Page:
It is now a fortnight since Week Zero in the journalism department of Coventry University – two weeks since the 50-plus on our courses arrived bright-eyed and bushy-tailed and full of expectation of a life of hackery ahead. Nearly 8,000 others arrived at universities with journalism somewhere in their course title.
But with real journalism jobs dropping like autumn leaves (9,500 disappeared between 2007 and 2009), are we in ‘hackademia’ guilty of selling a chimera?
First, just what is modern journalism and how should we teach it? Are bloggers journalists? Are tweeters? What about ‘citizen journalists’? Local radio presenters? Is there such a thing as a journalism ‘profession’ and a canon of professional norms and practices to pass on? Writes John Mair…
The internet has made much about print journalism seem from the Dark Ages – positively dinosauric. So too it will prove for journalism education. Any student graduating from Coventry or anywhere else in three years time without web skills – writing, recording, editing for the internet – may as well forget it in terms of a career.
Teaching modern journalism is a bit like catching blancmange. No sooner do you think you have it than it has moved elsewhere. By definition, all of us former hacks in the academe are out of date in our practice. Sad, but an iron truth. I for one think we might be better teaching reading, writing and computer skills than highfalutin stuff about the place of journalism in the world order and the semiotics of Rupert Murdoch.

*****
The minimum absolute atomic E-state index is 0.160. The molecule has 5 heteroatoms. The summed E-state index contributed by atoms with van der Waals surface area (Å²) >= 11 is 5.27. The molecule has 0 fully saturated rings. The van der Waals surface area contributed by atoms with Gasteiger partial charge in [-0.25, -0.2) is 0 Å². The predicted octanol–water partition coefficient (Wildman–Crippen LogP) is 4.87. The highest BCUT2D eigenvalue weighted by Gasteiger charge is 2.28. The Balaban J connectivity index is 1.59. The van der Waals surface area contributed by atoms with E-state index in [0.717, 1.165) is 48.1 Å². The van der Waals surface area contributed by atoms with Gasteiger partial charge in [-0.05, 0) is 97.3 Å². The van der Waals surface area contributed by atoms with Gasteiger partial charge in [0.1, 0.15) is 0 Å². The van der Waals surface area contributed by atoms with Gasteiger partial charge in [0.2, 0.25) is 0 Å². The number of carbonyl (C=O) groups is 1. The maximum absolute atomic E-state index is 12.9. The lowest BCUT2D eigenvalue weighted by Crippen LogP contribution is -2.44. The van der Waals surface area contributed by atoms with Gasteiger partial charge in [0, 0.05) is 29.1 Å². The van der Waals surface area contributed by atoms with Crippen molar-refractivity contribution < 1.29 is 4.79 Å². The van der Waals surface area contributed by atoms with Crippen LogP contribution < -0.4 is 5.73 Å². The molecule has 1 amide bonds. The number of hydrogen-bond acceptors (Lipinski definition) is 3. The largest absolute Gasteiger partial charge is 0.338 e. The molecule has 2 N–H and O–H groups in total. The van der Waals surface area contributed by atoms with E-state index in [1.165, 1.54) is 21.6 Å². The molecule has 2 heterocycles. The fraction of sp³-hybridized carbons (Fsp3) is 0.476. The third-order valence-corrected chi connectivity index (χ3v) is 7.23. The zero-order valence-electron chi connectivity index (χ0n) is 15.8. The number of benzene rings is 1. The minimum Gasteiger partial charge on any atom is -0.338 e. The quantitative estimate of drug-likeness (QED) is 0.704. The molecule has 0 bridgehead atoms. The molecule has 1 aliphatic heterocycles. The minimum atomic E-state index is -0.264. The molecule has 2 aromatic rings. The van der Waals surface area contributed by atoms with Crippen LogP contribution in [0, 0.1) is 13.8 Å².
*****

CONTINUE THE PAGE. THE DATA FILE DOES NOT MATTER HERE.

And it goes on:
Then we have to ask ourselves as hackademics whether we really can teach the two qualities I think are essential to any good hack – curiosity and mischief. I presented a paper in 2008 at a Chinese conference at the second-biggest media university there (10,000 students), arguing that you could not teach curiosity. There was near uproar, with media professors jumping up and harrumphing my thesis as nonsense.
They don’t go big on curiosity, and certainly not on mischief, in Chinese journalism!
Too many of the journo manqués on our course seem to lack that curiosity gene. Jon Snow, an honorary professor at Coventry, expresses it well: “I wake up in the morning, switch on the radio to the farming news and want to know what is happening and why.”
Many of our students will be baffled by that. As to the mischief gene, that seems to have been lost in generational translation too.
Finally, is journalism really a corpus of knowledge, or is it just a series of craft skills – finding, writing and editing – applied to explain the world on a series of platforms to readers, listeners, or viewers?
Should we not firstly teach the size and shape of the world (at Oxford University it is called politics, philosophy and economics) so students can understand it before interpreting and reporting it? The sheer ignorance about how things work – or do not – amongst the wannabe Pilgers, Wheelers and Simpsons sometimes makes my hair stand on end.
John Mair is a senior lecturer in broadcasting at Coventry University and the inventor of the twice weekly Coventry Conversations. He is a former factual producer for the BBC, ITV and Channel 4 and writes regularly on media matters.
Many Thanks to BBC College of Journalism, www.bbc.co.uk/journalism